End view of the huge Mille Fiori Installation
Maybe even a few snakes?  Eden?

My photos of the Ikebana and Float Boat installation are especially lame.  Sigh.
I could really have used the panorama feature on my camera for this.  :(
I missed the floats entirely.
The monochrome chandeliers were almost relaxing. There is so much
energy in this huge body of work that it is a bit overstimulating!


And we had our picture taken.  

With The Best Man Ever and Most Excellent Son.  Do I look a bit over the moon?
In the Macchia Forest below, Chihuly challenged himself to make use of every color of glass available.  Often a layer of white glass made the inside of the vessel 
delightfully and dramatically different from the outside.




And then we saw the Glasshouse, which celebrates the artist's love of the conservatory.

Conservatory inside.
Conservatory from the outside.
And finally the Garden!!! 

Of course there was the perfect environment for each piece of glass... or would that be goose?  Note the BLACK grass!
No words for this!  But all the flora is Seattle is much larger than that in Minnesota.
Fern forms.
SO...   I have taken nearly a year off from competition and larger work. I have played a little, but mostly I have spent a year teaching myself to illustrate and write tutorials.  It has been a huge learning experience.  The best thing I have gotten from this time spent is a new design tool.  I now have the ability to draw and adjust my design before I pick up a needle.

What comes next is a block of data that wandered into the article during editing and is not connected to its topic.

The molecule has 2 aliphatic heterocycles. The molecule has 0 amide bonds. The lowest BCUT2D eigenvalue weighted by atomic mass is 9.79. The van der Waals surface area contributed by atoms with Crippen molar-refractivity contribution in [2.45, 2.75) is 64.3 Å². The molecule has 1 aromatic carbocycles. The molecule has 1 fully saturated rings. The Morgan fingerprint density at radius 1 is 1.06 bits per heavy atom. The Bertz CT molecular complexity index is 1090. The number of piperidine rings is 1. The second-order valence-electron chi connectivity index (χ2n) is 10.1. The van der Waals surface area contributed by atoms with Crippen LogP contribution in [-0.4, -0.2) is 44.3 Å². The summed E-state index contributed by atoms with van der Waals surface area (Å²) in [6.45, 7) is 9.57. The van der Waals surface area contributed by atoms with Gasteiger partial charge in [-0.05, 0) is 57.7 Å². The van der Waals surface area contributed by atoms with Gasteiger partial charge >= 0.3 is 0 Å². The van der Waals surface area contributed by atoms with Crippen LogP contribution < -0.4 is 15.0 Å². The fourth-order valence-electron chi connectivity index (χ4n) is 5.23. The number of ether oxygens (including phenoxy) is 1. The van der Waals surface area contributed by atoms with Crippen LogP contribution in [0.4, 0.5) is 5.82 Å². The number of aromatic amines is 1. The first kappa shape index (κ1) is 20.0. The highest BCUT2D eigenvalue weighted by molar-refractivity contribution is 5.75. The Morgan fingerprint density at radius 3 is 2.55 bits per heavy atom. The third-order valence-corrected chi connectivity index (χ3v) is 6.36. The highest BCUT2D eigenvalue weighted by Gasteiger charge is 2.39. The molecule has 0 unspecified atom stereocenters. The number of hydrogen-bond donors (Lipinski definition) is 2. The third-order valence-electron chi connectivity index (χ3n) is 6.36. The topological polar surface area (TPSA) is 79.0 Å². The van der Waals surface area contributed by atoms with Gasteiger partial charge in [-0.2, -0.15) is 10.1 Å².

I have been plotting a new, bigger piece in my mind, and seeing Chihuly Garden and Glass has pushed my thinking about it much further forward.  I have one final tutorial in editing stage, and will release it later this summer, but then, I am going to step back to M A K I N G, because I have this thing demanding to be made, and many beautiful new ideas and approaches in my heart to finger out. I am sad to have mostly ignored my blog this year.  Hopefully that will revert to past form a bit too.  

Should you ever find yourself in Seattle, navigate to the bottom of the Space Needle, and see this gallery.  It is a true work of art, and labor of love.